Re: File-Reading Best Practices?
Andreas Wenzke <firstname.lastname@example.org> writes:
You seem to think about implementations ("char buffer") early.
I prefer to think about interfaces (.getNextSymbol()) early.
Care to elaborate a little on this?
I separate the code into sub-units.
To parse an XML file, the obvious sub-units would be: a
characters source (a source for the Unicode code points),
then, a scanner (lexical analyzer) then, a parser (syntactical
analyzer). But you also need to know whether you want to
create a DOM (document object model) parser or calls to
client functions (like a SAX parser) or something else.
Anyway, between those units, there are interfaces.
Interfaces are also known as APIs and similar to abstract
datatypes, they are sets of documented calls. So I start by
Only then, I will start to write implementations of these
Some German language notes about software design by me:
The file-reading part is only a very small part of the whole project.
Implementing UTF-8 parsing isn't likely to have any benefits for my
program (strings will be stored "as is" anyway) and probably isn't going
to earn me many bonus points. However, it would probably make things
more complicated as I'd have to distinguish between ANSI and Unicode chars.
The XML specification says:
?All XML processors MUST accept the UTF-8 and UTF-16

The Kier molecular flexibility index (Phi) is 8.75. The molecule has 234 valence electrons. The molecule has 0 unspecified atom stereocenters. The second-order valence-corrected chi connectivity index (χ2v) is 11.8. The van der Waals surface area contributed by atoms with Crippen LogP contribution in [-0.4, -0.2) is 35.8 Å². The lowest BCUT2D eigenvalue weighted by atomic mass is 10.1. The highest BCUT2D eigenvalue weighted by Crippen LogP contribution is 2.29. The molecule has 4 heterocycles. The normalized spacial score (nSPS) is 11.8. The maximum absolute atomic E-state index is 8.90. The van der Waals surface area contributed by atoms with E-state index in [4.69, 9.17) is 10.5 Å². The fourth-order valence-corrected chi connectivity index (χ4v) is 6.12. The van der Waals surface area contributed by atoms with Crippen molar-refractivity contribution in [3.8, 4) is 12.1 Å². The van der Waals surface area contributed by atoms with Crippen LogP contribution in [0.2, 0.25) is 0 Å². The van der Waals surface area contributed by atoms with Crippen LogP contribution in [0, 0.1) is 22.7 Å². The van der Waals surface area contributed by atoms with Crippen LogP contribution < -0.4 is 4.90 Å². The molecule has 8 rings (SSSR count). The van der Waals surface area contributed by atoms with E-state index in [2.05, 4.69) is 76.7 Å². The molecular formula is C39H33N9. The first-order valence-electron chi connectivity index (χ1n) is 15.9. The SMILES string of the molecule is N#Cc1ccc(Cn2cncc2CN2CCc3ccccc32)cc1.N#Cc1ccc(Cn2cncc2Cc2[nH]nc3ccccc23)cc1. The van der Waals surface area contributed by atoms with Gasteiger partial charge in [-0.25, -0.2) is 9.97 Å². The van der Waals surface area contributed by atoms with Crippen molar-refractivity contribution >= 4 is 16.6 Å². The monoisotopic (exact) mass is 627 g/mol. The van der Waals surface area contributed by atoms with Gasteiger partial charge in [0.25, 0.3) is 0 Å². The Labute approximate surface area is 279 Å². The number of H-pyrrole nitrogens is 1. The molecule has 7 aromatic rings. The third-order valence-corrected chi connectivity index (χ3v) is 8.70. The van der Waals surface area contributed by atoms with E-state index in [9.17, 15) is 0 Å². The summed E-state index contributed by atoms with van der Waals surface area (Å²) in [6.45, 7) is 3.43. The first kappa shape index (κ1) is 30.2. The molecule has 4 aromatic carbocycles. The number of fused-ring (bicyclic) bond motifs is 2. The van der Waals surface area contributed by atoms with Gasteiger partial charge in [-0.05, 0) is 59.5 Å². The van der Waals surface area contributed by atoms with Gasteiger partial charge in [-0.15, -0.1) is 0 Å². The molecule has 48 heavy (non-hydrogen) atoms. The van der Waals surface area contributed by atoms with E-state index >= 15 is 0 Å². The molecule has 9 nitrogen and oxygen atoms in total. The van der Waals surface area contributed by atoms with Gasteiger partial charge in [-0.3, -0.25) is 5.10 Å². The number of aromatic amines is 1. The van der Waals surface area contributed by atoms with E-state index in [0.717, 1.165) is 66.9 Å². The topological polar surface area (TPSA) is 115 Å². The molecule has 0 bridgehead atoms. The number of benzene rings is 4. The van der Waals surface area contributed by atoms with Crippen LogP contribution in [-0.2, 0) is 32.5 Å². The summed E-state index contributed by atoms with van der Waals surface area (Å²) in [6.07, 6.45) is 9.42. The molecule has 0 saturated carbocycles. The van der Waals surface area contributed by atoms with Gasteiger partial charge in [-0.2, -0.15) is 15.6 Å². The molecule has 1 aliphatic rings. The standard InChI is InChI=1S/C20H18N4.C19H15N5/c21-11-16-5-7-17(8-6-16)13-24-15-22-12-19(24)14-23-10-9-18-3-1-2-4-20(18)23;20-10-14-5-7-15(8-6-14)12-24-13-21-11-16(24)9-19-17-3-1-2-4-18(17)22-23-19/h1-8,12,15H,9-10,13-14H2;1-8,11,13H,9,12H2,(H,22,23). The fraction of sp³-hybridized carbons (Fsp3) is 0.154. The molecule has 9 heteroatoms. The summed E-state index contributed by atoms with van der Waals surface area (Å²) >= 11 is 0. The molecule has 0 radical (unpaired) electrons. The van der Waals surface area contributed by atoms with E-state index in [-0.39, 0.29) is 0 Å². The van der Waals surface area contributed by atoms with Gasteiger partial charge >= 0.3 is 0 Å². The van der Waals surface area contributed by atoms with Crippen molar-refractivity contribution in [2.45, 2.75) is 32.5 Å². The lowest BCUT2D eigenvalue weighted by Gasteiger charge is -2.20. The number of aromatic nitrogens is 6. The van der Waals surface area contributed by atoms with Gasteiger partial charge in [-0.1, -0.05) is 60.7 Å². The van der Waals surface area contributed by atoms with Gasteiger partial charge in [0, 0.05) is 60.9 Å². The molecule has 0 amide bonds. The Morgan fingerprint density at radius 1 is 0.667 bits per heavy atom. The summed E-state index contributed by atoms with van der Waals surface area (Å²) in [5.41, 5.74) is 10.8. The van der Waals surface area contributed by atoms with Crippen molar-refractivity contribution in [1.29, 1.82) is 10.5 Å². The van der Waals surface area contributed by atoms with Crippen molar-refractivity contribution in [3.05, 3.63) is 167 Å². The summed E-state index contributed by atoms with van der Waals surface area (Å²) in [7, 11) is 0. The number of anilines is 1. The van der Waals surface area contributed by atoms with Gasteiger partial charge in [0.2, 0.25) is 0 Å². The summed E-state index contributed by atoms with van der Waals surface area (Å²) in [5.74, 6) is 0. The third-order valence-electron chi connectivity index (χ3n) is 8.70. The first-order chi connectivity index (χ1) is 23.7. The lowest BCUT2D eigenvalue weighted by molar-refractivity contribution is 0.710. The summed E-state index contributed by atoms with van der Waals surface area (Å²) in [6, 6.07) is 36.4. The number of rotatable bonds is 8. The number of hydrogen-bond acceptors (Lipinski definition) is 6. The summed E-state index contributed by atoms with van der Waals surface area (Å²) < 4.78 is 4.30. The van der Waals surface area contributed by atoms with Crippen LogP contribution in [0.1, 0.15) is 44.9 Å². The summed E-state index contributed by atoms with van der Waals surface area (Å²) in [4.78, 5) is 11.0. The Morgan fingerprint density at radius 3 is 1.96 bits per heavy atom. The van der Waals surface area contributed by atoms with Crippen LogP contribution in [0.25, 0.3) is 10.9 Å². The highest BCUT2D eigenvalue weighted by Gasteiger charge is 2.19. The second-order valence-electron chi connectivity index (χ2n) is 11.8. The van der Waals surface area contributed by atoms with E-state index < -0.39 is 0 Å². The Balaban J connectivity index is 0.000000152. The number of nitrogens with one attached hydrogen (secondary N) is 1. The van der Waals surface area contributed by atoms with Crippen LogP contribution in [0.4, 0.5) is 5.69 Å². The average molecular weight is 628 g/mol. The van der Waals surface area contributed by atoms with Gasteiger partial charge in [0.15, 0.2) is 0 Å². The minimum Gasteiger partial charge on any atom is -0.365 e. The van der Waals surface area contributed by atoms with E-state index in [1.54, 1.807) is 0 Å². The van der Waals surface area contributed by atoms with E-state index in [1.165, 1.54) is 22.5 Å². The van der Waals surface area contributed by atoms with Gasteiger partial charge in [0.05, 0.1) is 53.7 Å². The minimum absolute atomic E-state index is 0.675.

encodings of Unicode [Unicode]? (uppercase emphasis
was done by the W3C, not by me [Stefan Ram])
(ISO-8859-1 processing, on the other hand is not required.)
Reading the XML specification and then writing a correct
implementation is a huge project. Now, you tell me this is
only a very small part of the whole project. You are to use C++,
but then are not allowed to use C++, you are to read XML,
but then are not required to read XML as it's specified.
Such an attitude of doing a huge project in such a messy way
(calling ?C++? what is not C++, calling ?XML? what is not XML)
seems to be highly inappropriate for a scientific university.
It even would be inappropriate for any other teaching situation,
like, say, a ?university of applied science? (?Fachhochschule?).
Let me end this post by a quote from Rob Walling:
?I've known smart developers who don't pay attention to detail.
The result is misspelled database columns, uncommented code,
projects that aren't checked into source control,
software that's not unit tested, unimplemented features,
and so on. All of these can be easily dealt with if
you're building a Google mash-up or a five page website.
But in corporate development each of these screw-ups is
a death knell.
So I'll say it very loud, but I promise I'll only say it once:
I have /never, ever, ever/ seen a great software
developer who does not have amazing attention to detail.?